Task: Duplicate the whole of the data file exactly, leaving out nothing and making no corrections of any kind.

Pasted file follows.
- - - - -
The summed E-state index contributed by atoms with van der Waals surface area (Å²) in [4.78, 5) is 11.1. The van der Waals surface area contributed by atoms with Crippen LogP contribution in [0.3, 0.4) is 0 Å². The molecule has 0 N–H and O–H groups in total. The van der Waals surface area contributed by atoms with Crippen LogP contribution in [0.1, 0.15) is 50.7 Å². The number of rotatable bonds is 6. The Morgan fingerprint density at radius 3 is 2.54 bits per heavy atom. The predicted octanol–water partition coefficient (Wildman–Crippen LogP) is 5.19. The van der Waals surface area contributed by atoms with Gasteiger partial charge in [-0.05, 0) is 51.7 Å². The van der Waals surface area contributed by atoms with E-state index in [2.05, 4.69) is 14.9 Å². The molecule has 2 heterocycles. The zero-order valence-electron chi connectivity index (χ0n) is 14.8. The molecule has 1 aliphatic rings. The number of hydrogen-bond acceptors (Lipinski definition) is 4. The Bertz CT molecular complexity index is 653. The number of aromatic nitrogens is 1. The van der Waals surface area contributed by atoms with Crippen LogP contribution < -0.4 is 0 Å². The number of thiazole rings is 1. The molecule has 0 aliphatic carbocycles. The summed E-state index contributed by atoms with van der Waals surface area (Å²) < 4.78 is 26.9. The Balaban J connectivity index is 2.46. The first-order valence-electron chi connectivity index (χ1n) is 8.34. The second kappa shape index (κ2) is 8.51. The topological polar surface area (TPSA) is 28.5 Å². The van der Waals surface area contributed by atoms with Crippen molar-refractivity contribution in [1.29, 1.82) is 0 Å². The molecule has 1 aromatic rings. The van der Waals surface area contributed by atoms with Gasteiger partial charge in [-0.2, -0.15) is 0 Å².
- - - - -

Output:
The summed E-state index contributed by atoms with van der Waals surface area (Å²) in [4.78, 5) is 11.1. The van der Waals surface area contributed by atoms with Crippen LogP contribution in [0.3, 0.4) is 0 Å². The molecule has 0 N–H and O–H groups in total. The van der Waals surface area contributed by atoms with Crippen LogP contribution in [0.1, 0.15) is 50.7 Å². The number of rotatable bonds is 6. The Morgan fingerprint density at radius 3 is 2.54 bits per heavy atom. The predicted octanol–water partition coefficient (Wildman–Crippen LogP) is 5.19. The van der Waals surface area contributed by atoms with Gasteiger partial charge in [-0.05, 0) is 51.7 Å². The van der Waals surface area contributed by atoms with E-state index in [2.05, 4.69) is 14.9 Å². The molecule has 2 heterocycles. The zero-order valence-electron chi connectivity index (χ0n) is 14.8. The molecule has 1 aliphatic rings. The number of hydrogen-bond acceptors (Lipinski definition) is 4. The Bertz CT molecular complexity index is 653. The number of aromatic nitrogens is 1. The van der Waals surface area contributed by atoms with Crippen LogP contribution < -0.4 is 0 Å². The number of thiazole rings is 1. The molecule has 0 aliphatic carbocycles. The summed E-state index contributed by atoms with van der Waals surface area (Å²) < 4.78 is 26.9. The Balaban J connectivity index is 2.46. The first-order valence-electron chi connectivity index (χ1n) is 8.34. The second kappa shape index (κ2) is 8.51. The topological polar surface area (TPSA) is 28.5 Å². The van der Waals surface area contributed by atoms with Crippen molar-refractivity contribution in [1.29, 1.82) is 0 Å². The molecule has 1 aromatic rings. The van der Waals surface area contributed by atoms with Gasteiger partial charge in [-0.2, -0.15) is 0 Å².